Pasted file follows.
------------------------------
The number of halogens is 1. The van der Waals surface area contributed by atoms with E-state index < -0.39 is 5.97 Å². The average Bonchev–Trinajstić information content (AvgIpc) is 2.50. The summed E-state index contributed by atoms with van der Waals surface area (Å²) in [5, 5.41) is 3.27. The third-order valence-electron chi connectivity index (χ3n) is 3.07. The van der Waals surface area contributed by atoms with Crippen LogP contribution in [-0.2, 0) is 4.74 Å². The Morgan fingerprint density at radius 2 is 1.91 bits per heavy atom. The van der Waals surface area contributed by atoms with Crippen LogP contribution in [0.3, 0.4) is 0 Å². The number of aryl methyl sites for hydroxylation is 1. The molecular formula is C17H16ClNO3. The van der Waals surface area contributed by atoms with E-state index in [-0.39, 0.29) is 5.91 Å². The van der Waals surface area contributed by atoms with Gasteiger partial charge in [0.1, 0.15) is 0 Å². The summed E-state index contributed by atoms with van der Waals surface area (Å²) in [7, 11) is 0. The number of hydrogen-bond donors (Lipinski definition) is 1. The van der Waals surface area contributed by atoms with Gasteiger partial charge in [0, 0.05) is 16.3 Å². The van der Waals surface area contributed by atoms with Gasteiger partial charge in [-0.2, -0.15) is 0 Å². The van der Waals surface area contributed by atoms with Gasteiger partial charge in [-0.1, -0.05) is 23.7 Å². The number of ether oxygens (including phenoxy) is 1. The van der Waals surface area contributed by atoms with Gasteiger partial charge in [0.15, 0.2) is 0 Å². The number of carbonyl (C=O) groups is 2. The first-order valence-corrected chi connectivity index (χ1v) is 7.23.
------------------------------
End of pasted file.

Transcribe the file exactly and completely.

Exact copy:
The number of halogens is 1. The van der Waals surface area contributed by atoms with E-state index < -0.39 is 5.97 Å². The average Bonchev–Trinajstić information content (AvgIpc) is 2.50. The summed E-state index contributed by atoms with van der Waals surface area (Å²) in [5, 5.41) is 3.27. The third-order valence-electron chi connectivity index (χ3n) is 3.07. The van der Waals surface area contributed by atoms with Crippen LogP contribution in [-0.2, 0) is 4.74 Å². The Morgan fingerprint density at radius 2 is 1.91 bits per heavy atom. The van der Waals surface area contributed by atoms with Crippen LogP contribution in [0.3, 0.4) is 0 Å². The number of aryl methyl sites for hydroxylation is 1. The molecular formula is C17H16ClNO3. The van der Waals surface area contributed by atoms with E-state index in [-0.39, 0.29) is 5.91 Å². The van der Waals surface area contributed by atoms with Gasteiger partial charge in [0.1, 0.15) is 0 Å². The summed E-state index contributed by atoms with van der Waals surface area (Å²) in [7, 11) is 0. The number of hydrogen-bond donors (Lipinski definition) is 1. The van der Waals surface area contributed by atoms with Gasteiger partial charge in [0, 0.05) is 16.3 Å². The van der Waals surface area contributed by atoms with Gasteiger partial charge in [-0.2, -0.15) is 0 Å². The van der Waals surface area contributed by atoms with Gasteiger partial charge in [-0.1, -0.05) is 23.7 Å². The number of ether oxygens (including phenoxy) is 1. The van der Waals surface area contributed by atoms with Gasteiger partial charge in [0.15, 0.2) is 0 Å². The number of carbonyl (C=O) groups is 2. The first-order valence-corrected chi connectivity index (χ1v) is 7.23.